- Title: Provincializing Europe: Postcolonial Thought and Historical Difference
- Author: Dipesh Chakrabarty
- ISBN: 9780691130019
- Page: 330
- Format: Paperback
First published in 2000, Dipesh Chakrabarty s influential Provincializing Europe addresses the mythical figure of Europe that is often taken to be the original site of modernity in many histories of capitalist transition in non Western countries This imaginary Europe, Dipesh Chakrabarty argues, is built into the social sciences The very idea of historicizing carries withFirst published in 2000, Dipesh Chakrabarty s influential Provincializing Europe addresses the mythical figure of Europe that is often taken to be the original site of modernity in many histories of capitalist transition in non Western countries This imaginary Europe, Dipesh Chakrabarty argues, is built into the social sciences The very idea of historicizing carries with it some peculiarly European assumptions about disenchanted space, secular time, and sovereignty Measured against such mythical standards, capitalist transition in the third world has often seemed either incomplete or lacking Provincializing Europe proposes that every case of transition to capitalism is a case of translation as well a translation of existing worlds and their thought categories into the categories and self understandings of capitalist modernity Now featuring a new preface in which Chakrabarty responds to his critics, this book globalizes European thought by exploring how it may be renewed both for and from the margins.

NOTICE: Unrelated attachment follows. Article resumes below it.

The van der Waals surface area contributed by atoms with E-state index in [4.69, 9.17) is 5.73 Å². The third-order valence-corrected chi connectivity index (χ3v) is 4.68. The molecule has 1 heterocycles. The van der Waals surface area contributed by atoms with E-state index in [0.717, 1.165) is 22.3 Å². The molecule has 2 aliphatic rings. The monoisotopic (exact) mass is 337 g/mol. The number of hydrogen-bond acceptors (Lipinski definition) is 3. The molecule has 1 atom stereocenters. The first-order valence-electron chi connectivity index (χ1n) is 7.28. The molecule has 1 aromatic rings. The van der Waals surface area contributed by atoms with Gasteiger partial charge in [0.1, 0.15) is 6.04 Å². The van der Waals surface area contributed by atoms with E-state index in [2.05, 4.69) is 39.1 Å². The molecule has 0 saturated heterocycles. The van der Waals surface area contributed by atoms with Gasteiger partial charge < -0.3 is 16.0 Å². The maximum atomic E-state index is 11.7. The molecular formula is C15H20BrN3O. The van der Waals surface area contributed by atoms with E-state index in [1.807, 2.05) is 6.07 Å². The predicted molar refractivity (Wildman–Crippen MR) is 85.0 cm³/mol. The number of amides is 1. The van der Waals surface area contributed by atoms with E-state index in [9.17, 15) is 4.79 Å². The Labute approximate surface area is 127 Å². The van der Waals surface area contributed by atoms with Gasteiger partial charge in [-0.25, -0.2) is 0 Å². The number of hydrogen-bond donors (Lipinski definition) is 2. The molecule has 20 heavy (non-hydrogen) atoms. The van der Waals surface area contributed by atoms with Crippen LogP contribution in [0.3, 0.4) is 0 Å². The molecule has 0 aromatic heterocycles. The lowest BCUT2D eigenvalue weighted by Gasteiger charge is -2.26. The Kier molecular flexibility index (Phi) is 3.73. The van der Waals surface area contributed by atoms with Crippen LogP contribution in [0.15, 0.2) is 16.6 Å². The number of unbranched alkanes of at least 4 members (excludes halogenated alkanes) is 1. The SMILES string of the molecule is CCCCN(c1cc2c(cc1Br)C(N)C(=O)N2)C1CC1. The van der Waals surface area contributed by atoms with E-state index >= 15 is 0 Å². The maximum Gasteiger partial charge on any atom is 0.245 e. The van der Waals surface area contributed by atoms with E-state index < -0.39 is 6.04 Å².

Recent Comments "Provincializing Europe: Postcolonial Thought and Historical Difference"
Dipesh Chakrabarty argues that all history has had Europe as its subject because the intellectual contributions of Europe (Marxism, enlightenment rationality, secular humanism) have been taken as universals. While recognizing that these intellectual theories have relevance outside of Europe (he is himself a committed Marxist), he argues against the idea that all Modernity must be European bourgeois modernity. He argues against a historicism that posits that all history must be progressive,and ag [...]